We’ve always been pro-headphone. We like our on-ears and our over-ears for exercising, commuting and relaxing and we also love earbuds but we’ve burned through enough of them over the years to know that they can easily break.
In some cases, we’ve replaced earphones after only a couple of months. It’s annoying, and it’s expensive even if you’re only spending £10 or £20 a pop. The cost adds up, and we’re not the only ones frustrated by this. Do a Google search and you’ll find countless search pages where people are asking and answering the same question: why do my earbuds keep breaking?
Why Do My EarBuds Keep Breaking?
Earphones often break due to carelessness. We’re probably all guilty of being heavy-handed with them at times. When was the last time you stored them correctly in their carry-case? Do you throw them into the bottom of a bag or scrunch up the wires and shove them into a back pocket? You might even wrap the cords around your device to keep it secure or if you have wireless earbuds, then maybe you just leave them out in the open ready to be used next time. It’s all easily done, but that’s why it’s so easy to break them. If your earphones break semi-regularly, then it’s worth looking at how well you’re storing, caring and carrying them.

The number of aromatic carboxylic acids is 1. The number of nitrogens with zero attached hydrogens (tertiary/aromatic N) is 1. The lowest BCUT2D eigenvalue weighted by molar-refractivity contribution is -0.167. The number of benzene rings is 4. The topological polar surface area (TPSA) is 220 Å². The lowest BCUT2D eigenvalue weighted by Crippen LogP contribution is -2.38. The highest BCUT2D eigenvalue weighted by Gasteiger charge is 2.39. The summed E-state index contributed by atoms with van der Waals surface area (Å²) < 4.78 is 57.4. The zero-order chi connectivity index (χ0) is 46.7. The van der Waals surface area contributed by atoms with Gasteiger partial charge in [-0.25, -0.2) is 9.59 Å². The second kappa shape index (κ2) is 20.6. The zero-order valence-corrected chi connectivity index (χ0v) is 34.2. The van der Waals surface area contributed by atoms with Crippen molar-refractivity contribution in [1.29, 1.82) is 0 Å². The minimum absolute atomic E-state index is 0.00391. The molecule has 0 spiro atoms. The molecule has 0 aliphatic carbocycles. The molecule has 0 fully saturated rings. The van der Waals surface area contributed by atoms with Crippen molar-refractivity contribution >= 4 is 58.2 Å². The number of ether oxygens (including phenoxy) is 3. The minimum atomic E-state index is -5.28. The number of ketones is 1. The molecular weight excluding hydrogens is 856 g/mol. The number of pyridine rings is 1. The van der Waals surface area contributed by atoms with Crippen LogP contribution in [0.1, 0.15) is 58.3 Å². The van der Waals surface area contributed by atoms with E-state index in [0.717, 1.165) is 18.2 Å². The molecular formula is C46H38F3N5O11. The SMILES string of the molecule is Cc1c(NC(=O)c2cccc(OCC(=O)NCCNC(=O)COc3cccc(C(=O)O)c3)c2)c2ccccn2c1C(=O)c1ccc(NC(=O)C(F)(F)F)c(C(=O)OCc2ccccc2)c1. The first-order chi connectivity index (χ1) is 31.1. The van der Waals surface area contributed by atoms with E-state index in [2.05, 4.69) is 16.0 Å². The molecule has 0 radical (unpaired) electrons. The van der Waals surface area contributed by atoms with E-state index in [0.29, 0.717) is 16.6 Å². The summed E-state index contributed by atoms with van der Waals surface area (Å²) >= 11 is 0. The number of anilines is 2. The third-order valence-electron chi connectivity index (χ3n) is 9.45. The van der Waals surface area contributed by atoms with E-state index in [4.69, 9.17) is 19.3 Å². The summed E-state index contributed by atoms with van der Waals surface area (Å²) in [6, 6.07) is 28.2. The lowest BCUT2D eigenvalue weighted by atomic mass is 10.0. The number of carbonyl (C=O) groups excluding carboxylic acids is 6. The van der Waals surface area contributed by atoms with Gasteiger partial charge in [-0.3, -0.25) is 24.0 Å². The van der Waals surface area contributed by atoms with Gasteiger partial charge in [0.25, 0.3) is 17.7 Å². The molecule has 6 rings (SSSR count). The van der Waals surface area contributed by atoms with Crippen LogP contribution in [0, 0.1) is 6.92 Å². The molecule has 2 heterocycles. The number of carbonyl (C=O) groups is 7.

Use A Carry Case
Okay, so this isn’t exactly a ground-breaking piece of advice BUT it would be interesting to find out how many of us actually use the protective case that our headphones came in. Cases aren’t always convenient to carry and they can be bulky and boring to look at but they do protect earphones from dust, moisture and UV damage as well as from being battered about in the bottom of a bag or pocket. If you don’t like the carry case that came with your earphones, then there are plenty of cases you can buy to suit your needs and personality.
Be Gentle with Wires
Earphone wires aren’t as hardy as you might imagine and when one gets damaged it often means that the whole unit is unusable. One severed connection point somewhere along that string and it’s game over for most earbuds. What’s likely to have happened is that the wire has twisted or been stretched or severed so that the audio can’t be delivered to the speakers. It’s relatively easy to damage the wire over time especially if you’re wearing your earbuds out and about or if you’re exercising in them. They’re pretty vulnerable and especially if you catch them on a door handle, roll over the end of one with your desk chair, twist the wire between your fingers when you’re bored or trap it in the zip of a bag. It’s easy enough, too, to pull the wire if you’ve put your phone or device in a back pocket. You can damage the wire any number of ways but often it’s carelessness that causes it.
Unplug Your Earphones
Unplug your earphones from a device by firmly gripping at the jack rather than at the wire.
Wrap Them Correctly